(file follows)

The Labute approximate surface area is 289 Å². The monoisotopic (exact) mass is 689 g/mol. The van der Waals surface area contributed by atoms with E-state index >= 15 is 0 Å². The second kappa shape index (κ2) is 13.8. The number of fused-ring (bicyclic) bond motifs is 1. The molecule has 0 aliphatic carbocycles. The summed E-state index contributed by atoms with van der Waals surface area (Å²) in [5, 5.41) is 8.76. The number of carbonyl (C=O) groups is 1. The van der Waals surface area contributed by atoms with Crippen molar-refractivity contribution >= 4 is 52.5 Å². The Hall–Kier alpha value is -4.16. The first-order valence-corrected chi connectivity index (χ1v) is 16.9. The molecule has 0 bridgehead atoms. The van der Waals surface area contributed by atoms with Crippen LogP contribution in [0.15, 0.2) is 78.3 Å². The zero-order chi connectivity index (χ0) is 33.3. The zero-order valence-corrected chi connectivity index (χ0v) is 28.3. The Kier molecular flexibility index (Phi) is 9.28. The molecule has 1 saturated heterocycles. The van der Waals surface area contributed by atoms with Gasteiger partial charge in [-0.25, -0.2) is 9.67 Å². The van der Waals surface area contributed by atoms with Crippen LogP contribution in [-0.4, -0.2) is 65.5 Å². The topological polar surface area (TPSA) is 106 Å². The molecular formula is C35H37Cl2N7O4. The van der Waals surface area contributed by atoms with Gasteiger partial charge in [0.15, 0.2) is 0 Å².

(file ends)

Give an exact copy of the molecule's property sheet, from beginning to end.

The Labute approximate surface area is 289 Å². The monoisotopic (exact) mass is 689 g/mol. The van der Waals surface area contributed by atoms with E-state index >= 15 is 0 Å². The second kappa shape index (κ2) is 13.8. The number of fused-ring (bicyclic) bond motifs is 1. The molecule has 0 aliphatic carbocycles. The summed E-state index contributed by atoms with van der Waals surface area (Å²) in [5, 5.41) is 8.76. The number of carbonyl (C=O) groups is 1. The van der Waals surface area contributed by atoms with Crippen molar-refractivity contribution >= 4 is 52.5 Å². The Hall–Kier alpha value is -4.16. The first-order valence-corrected chi connectivity index (χ1v) is 16.9. The molecule has 0 bridgehead atoms. The van der Waals surface area contributed by atoms with Crippen LogP contribution in [0.15, 0.2) is 78.3 Å². The zero-order chi connectivity index (χ0) is 33.3. The zero-order valence-corrected chi connectivity index (χ0v) is 28.3. The Kier molecular flexibility index (Phi) is 9.28. The molecule has 1 saturated heterocycles. The van der Waals surface area contributed by atoms with Gasteiger partial charge in [-0.25, -0.2) is 9.67 Å². The van der Waals surface area contributed by atoms with Crippen LogP contribution in [-0.4, -0.2) is 65.5 Å². The topological polar surface area (TPSA) is 106 Å². The molecular formula is C35H37Cl2N7O4. The van der Waals surface area contributed by atoms with Gasteiger partial charge in [0.15, 0.2) is 0 Å².